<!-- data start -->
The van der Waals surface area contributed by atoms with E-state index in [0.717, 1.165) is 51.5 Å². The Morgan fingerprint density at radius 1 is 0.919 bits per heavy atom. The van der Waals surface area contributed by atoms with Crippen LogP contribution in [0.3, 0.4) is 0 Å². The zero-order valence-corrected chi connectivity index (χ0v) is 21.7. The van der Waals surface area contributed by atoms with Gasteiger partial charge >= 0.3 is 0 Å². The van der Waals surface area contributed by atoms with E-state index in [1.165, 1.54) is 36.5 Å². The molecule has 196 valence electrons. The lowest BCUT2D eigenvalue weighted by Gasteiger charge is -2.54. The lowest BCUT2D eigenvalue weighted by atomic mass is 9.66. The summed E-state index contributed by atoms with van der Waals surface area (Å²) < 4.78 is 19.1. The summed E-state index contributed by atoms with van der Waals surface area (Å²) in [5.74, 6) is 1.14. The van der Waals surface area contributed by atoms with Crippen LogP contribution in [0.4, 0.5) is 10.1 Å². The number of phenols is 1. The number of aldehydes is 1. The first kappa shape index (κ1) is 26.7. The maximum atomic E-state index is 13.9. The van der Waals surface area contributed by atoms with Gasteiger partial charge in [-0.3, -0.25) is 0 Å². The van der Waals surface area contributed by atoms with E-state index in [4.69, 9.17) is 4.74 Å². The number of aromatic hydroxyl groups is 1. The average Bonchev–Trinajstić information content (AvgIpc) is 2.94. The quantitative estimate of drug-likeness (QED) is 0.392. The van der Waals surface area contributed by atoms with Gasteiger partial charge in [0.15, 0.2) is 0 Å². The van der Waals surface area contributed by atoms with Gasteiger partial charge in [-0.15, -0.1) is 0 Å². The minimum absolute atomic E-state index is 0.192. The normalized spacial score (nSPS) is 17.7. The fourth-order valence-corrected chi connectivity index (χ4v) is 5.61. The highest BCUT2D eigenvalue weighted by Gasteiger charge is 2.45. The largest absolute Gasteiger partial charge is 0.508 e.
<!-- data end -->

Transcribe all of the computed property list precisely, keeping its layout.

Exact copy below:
The van der Waals surface area contributed by atoms with E-state index in [0.717, 1.165) is 51.5 Å². The Morgan fingerprint density at radius 1 is 0.919 bits per heavy atom. The van der Waals surface area contributed by atoms with Crippen LogP contribution in [0.3, 0.4) is 0 Å². The zero-order valence-corrected chi connectivity index (χ0v) is 21.7. The van der Waals surface area contributed by atoms with Gasteiger partial charge >= 0.3 is 0 Å². The van der Waals surface area contributed by atoms with E-state index in [1.165, 1.54) is 36.5 Å². The molecule has 196 valence electrons. The lowest BCUT2D eigenvalue weighted by Gasteiger charge is -2.54. The lowest BCUT2D eigenvalue weighted by atomic mass is 9.66. The summed E-state index contributed by atoms with van der Waals surface area (Å²) < 4.78 is 19.1. The summed E-state index contributed by atoms with van der Waals surface area (Å²) in [5.74, 6) is 1.14. The van der Waals surface area contributed by atoms with Crippen LogP contribution in [0.4, 0.5) is 10.1 Å². The number of phenols is 1. The number of aldehydes is 1. The first kappa shape index (κ1) is 26.7. The maximum atomic E-state index is 13.9. The van der Waals surface area contributed by atoms with Gasteiger partial charge in [-0.3, -0.25) is 0 Å². The van der Waals surface area contributed by atoms with E-state index in [4.69, 9.17) is 4.74 Å². The number of aromatic hydroxyl groups is 1. The average Bonchev–Trinajstić information content (AvgIpc) is 2.94. The quantitative estimate of drug-likeness (QED) is 0.392. The van der Waals surface area contributed by atoms with Gasteiger partial charge in [0.15, 0.2) is 0 Å². The van der Waals surface area contributed by atoms with Gasteiger partial charge in [-0.15, -0.1) is 0 Å². The minimum absolute atomic E-state index is 0.192. The normalized spacial score (nSPS) is 17.7. The fourth-order valence-corrected chi connectivity index (χ4v) is 5.61. The highest BCUT2D eigenvalue weighted by Gasteiger charge is 2.45. The largest absolute Gasteiger partial charge is 0.508 e.